Australia can’t hold high hopes for Pompeo’s support

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US Secretary of State Mike Pompeo leaves a press conference at the State Department in Washington DC, on March 17, 2020. - The coronavirus outbreak has transformed the US virtually overnight from a place of boundless consumerism to one suddenly constrained by nesting and social distancing.The crisis tests all retailers, leading to temporary store closures at companies like Apple and Nike, manic buying of food staples at supermarkets and big-box stores like Walmart even as many stores remain open for business -- albeit in a weirdly anemic consumer environment. (Photo by NICHOLAS KAMM / AFP)

Source:Global Times

US Secretary of State Mike Pompeo on Wednesday lashed out at China for its “economic retribution” against Australia, claiming the US would continue to support the latter’s push for an inquiry into the origin of the coronavirus.

Pompeo’s remarks are a continuation of similar rhetoric from the Trump administration, and the malicious intent to flare up the standoff between China and Australia is obvious. This is not the first time that an American politician has expressed such typical support for Australia in standing up to China. And it would be either naive or foolish of anyone from the Morrison government to really believe those empty promises.

While Australia may now be struggling with how to ease its tensions with China, the fact it first needs to recognize is that there is no need for its government to submit to the US’ political manipulations, since the US is not as important to the Australian economy as it once was.

There was a time when the US was Australia’s largest trading partner, but that picture changed a long time ago. China has become Australia’s largest export destination in recent years, accounting for one-third of its total export value, while the US slipped to become the fourth-largest destination for Australian exports.

Some may argue that the US remains the largest foreign investor in Australia, with investments totaling around A$860 billion ($564.23 billion). But that’s just the stock of US investment in Australia, which has experienced slow annual gains or even declines in recent years.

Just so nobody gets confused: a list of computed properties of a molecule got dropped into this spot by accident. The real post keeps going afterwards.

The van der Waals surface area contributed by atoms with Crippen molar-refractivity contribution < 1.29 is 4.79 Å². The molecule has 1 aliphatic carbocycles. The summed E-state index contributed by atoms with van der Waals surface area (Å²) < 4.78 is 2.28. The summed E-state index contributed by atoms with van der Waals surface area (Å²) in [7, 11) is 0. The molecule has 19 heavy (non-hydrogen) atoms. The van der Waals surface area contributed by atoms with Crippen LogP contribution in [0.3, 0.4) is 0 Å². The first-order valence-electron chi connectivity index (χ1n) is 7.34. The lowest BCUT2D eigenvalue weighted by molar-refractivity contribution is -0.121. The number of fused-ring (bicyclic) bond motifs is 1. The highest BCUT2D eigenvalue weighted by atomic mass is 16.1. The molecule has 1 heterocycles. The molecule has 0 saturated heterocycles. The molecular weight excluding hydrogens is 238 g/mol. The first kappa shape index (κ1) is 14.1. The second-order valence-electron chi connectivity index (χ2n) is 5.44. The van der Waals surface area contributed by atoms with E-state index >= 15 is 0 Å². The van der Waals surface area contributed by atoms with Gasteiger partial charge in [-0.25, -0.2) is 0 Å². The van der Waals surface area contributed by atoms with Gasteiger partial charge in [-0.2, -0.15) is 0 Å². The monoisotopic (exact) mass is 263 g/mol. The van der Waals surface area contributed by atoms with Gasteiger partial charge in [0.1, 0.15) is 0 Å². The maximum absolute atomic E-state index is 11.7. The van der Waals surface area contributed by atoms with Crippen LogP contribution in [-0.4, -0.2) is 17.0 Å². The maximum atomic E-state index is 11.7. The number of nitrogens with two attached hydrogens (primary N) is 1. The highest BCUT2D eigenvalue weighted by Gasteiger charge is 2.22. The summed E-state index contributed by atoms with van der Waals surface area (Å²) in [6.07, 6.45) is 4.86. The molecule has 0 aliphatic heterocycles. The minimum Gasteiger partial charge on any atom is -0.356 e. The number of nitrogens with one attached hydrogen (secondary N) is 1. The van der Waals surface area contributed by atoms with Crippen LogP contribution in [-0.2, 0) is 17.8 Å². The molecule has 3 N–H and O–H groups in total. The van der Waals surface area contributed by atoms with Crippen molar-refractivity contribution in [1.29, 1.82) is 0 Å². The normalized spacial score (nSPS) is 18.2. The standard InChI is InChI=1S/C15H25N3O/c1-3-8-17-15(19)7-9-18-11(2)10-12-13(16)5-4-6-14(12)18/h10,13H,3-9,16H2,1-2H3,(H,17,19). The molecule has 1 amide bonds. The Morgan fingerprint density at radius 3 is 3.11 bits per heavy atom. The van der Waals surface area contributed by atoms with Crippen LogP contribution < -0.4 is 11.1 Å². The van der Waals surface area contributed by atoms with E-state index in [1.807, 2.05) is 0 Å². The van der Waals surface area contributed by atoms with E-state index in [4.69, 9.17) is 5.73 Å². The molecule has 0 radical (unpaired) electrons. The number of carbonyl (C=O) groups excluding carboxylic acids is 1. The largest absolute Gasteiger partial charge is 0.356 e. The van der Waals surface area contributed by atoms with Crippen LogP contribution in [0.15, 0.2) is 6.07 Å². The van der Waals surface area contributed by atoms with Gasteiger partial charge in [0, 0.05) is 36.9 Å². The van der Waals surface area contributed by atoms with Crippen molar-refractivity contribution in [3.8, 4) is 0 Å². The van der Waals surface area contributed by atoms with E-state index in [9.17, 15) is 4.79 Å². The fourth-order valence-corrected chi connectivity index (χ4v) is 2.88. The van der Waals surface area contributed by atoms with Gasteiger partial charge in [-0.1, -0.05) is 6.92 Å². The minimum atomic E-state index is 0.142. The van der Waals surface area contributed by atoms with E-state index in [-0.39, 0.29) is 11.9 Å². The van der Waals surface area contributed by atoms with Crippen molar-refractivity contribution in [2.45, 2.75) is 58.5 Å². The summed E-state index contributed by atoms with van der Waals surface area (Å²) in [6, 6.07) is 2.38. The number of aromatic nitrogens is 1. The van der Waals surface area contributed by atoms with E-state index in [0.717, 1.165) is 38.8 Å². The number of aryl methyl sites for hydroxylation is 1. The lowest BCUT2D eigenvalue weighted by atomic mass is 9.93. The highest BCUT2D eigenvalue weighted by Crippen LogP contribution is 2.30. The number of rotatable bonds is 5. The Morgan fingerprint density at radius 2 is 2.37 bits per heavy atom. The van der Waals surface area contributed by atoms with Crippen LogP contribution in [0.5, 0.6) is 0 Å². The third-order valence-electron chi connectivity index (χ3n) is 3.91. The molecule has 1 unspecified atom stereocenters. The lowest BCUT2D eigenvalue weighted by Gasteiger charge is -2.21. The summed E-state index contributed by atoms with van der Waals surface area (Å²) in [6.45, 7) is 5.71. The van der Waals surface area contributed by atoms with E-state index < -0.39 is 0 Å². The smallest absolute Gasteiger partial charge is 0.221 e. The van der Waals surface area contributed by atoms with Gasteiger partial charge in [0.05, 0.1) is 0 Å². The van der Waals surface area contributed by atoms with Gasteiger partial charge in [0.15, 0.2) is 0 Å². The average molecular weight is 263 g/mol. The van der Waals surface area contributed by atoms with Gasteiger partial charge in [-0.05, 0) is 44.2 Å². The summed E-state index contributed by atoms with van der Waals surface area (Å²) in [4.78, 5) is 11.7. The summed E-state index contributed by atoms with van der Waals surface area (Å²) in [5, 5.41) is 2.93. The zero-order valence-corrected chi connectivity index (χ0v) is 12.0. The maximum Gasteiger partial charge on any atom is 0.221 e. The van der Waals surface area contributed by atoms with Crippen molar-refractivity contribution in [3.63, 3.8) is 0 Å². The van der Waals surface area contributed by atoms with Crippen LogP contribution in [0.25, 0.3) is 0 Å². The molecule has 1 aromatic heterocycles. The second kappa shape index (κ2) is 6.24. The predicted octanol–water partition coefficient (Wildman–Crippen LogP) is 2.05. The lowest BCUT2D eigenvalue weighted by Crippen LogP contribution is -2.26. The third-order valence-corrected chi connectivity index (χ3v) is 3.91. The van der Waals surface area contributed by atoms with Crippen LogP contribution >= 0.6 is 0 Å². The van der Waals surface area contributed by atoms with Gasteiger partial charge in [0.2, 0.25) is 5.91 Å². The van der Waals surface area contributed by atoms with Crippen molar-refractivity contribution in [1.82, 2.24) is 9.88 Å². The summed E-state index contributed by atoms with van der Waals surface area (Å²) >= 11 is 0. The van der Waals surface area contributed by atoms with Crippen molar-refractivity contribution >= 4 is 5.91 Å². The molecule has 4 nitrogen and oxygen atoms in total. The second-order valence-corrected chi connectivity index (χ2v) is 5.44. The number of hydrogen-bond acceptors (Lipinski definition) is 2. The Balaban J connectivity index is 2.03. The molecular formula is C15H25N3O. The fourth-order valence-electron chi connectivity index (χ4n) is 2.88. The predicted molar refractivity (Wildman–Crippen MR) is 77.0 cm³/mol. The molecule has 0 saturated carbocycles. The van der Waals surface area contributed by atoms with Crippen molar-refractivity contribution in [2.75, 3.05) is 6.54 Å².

It may be a long-time habit of Australians to see the US as their indispensable economic partner. Yet the truth is that they are not the beneficiaries of the “America First” policy under the Trump administration, and instead could even be the victims of it. The COVID-19 pandemic is taking an unprecedented toll on the US economy, and the US government will be busy diverting losses, which is why it would be impossible for the US’ vocal support of Australia to translate into any substantial economic assistance.

The US may still be a powerful ally to Australia, but it is questionable whether it is a reliable one. Pompeo’s “backing” is enough to suggest the US doesn’t really care about what kind of pressure the Australian government would face so long as it continues to hit China.

If some from the Morrison government think they are doing the right thing under the “economic threats” from China, they should at least be advised not to allow US politicians to use them. An inquiry focusing on blaming China – based on the presumption of guilt, which is neither fair nor just – should not be hyped as a benchmark for Australia’s “political correctness.” If Australia wants to seek an answer regarding the origin of the virus, the resolution widely agreed upon at the 73rd World Health Assembly will be entirely sufficient to serve that purpose.

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